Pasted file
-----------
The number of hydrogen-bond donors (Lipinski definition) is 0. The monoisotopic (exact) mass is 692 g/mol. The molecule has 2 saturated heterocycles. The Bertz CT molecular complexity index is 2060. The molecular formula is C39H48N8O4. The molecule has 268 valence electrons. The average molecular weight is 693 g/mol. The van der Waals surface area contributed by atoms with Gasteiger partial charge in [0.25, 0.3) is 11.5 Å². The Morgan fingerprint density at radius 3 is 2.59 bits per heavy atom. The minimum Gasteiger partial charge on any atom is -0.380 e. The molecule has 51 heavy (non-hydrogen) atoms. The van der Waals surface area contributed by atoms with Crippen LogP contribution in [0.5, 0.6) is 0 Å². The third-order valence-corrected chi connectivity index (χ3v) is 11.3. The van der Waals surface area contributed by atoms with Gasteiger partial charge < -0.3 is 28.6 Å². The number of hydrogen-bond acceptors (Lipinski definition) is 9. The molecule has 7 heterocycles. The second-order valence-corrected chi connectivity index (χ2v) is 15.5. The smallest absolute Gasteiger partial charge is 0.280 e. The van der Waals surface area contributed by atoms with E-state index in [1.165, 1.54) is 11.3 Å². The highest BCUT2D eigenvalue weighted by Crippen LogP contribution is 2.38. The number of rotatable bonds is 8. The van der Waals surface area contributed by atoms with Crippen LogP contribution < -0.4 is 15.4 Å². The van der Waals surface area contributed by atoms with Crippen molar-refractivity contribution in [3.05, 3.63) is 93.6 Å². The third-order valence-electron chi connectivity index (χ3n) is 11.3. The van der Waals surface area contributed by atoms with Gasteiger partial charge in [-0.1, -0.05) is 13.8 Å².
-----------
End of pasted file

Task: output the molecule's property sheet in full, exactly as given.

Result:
The number of hydrogen-bond donors (Lipinski definition) is 0. The monoisotopic (exact) mass is 692 g/mol. The molecule has 2 saturated heterocycles. The Bertz CT molecular complexity index is 2060. The molecular formula is C39H48N8O4. The molecule has 268 valence electrons. The average molecular weight is 693 g/mol. The van der Waals surface area contributed by atoms with Gasteiger partial charge in [0.25, 0.3) is 11.5 Å². The Morgan fingerprint density at radius 3 is 2.59 bits per heavy atom. The minimum Gasteiger partial charge on any atom is -0.380 e. The molecule has 51 heavy (non-hydrogen) atoms. The van der Waals surface area contributed by atoms with Crippen LogP contribution in [0.5, 0.6) is 0 Å². The third-order valence-corrected chi connectivity index (χ3v) is 11.3. The van der Waals surface area contributed by atoms with Gasteiger partial charge < -0.3 is 28.6 Å². The number of hydrogen-bond acceptors (Lipinski definition) is 9. The molecule has 7 heterocycles. The second-order valence-corrected chi connectivity index (χ2v) is 15.5. The smallest absolute Gasteiger partial charge is 0.280 e. The van der Waals surface area contributed by atoms with E-state index in [1.165, 1.54) is 11.3 Å². The highest BCUT2D eigenvalue weighted by Crippen LogP contribution is 2.38. The number of rotatable bonds is 8. The van der Waals surface area contributed by atoms with Crippen LogP contribution < -0.4 is 15.4 Å². The van der Waals surface area contributed by atoms with Crippen molar-refractivity contribution in [3.05, 3.63) is 93.6 Å². The third-order valence-electron chi connectivity index (χ3n) is 11.3. The van der Waals surface area contributed by atoms with Gasteiger partial charge in [-0.1, -0.05) is 13.8 Å².